Smell could play an important role in motivating exercise, according to a new scientific study.

In addition to our mood, lifestyle, goals or fatigue, our sense of smell could affect our motivation to exercise, reveals a new study published in the journal Plos One. Researchers at the University of California at Riverside (United States) have discovered that olfaction may be involved in motivating mammals to voluntarily engage in physical exercise.

“Exercise, which is essential for physical and mental health, can help prevent obesity and other diseases and disorders related to inactivity in humans,” recalled Sachiko Haga-Yamanaka, assistant professor of molecular, cellular, and systems biology at UC Riverside and the lead author of the study. “Some people like to exercise more than others, but it is not clear why this is so,” he added.

To determine genetic contributions to traits related to voluntary exercise, Haga-Yamanaka and his team subjected mice to a voluntary wheel running, called “voluntary wheel running,” or VWR. This is when a mouse starts running in a wheel when it has access to this type of equipment. The team created lines of mice with high VWR activity, let's call them VWR +. The “normal”, unselected mice constituted the control group.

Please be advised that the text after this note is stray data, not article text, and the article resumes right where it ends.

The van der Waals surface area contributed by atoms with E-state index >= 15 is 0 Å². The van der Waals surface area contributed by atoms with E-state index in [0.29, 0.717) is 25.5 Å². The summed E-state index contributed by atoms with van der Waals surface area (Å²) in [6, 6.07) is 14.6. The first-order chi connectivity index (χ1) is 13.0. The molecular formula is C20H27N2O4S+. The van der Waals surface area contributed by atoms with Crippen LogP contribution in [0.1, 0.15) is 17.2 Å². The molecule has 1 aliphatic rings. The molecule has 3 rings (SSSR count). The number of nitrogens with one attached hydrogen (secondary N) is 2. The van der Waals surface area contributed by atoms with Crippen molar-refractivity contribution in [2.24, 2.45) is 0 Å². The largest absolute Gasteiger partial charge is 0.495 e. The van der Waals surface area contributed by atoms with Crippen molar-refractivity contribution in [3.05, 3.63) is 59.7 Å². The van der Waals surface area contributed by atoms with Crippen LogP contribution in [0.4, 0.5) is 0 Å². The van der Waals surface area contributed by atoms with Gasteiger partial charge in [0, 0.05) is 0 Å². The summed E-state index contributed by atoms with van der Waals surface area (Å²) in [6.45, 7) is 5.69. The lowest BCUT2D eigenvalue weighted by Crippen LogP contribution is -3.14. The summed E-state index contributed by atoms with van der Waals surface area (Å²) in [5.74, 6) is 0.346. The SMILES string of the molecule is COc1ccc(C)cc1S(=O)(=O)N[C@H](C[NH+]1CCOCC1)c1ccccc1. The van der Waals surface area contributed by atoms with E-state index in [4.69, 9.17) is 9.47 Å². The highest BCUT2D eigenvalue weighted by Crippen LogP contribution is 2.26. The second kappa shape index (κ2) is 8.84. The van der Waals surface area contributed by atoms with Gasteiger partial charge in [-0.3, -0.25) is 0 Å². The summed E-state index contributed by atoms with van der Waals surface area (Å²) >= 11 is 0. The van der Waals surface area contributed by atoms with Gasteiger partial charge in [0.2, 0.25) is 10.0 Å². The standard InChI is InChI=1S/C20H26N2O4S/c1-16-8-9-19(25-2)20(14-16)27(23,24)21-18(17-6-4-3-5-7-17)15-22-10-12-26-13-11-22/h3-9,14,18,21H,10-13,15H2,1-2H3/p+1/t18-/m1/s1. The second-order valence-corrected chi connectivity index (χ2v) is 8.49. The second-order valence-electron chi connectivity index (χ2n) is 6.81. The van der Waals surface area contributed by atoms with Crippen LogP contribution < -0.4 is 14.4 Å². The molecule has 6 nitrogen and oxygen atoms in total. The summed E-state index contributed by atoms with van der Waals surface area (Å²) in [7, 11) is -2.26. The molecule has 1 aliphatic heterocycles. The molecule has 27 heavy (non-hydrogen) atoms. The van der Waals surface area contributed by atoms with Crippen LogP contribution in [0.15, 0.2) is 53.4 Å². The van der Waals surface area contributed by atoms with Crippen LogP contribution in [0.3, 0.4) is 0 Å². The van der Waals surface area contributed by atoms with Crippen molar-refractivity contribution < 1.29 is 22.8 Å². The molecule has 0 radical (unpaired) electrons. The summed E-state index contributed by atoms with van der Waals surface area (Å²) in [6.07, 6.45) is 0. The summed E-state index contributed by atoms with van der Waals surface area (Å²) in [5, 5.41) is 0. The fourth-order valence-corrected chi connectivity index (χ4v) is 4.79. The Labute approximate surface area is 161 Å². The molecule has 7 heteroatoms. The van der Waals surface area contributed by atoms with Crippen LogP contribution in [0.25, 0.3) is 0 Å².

Genetic differences in the olfactory system

To their surprise, the scientists then discovered that the VWR + mice had developed genetic differences in their olfactory system (precisely in the vomeronasal organ) that allowed them to perceive smells differently from controls.

“It's not inconceivable that one day we may be able to isolate chemicals and use them as air fresheners in gyms to make people even more motivated to exercise,” Theodore Garland, co-author of the study, said in view of the results, and the researcher summed it up in three simple words: “spray, sniff and squat”, in other words “spray, smell, flex”.

Researchers now plan to conduct new experiments to isolate particular chemicals believed to have been produced by mice, possibly in urine, and to determine if and how these chemicals increase motivation to exercise.

 Source : MedicalXpress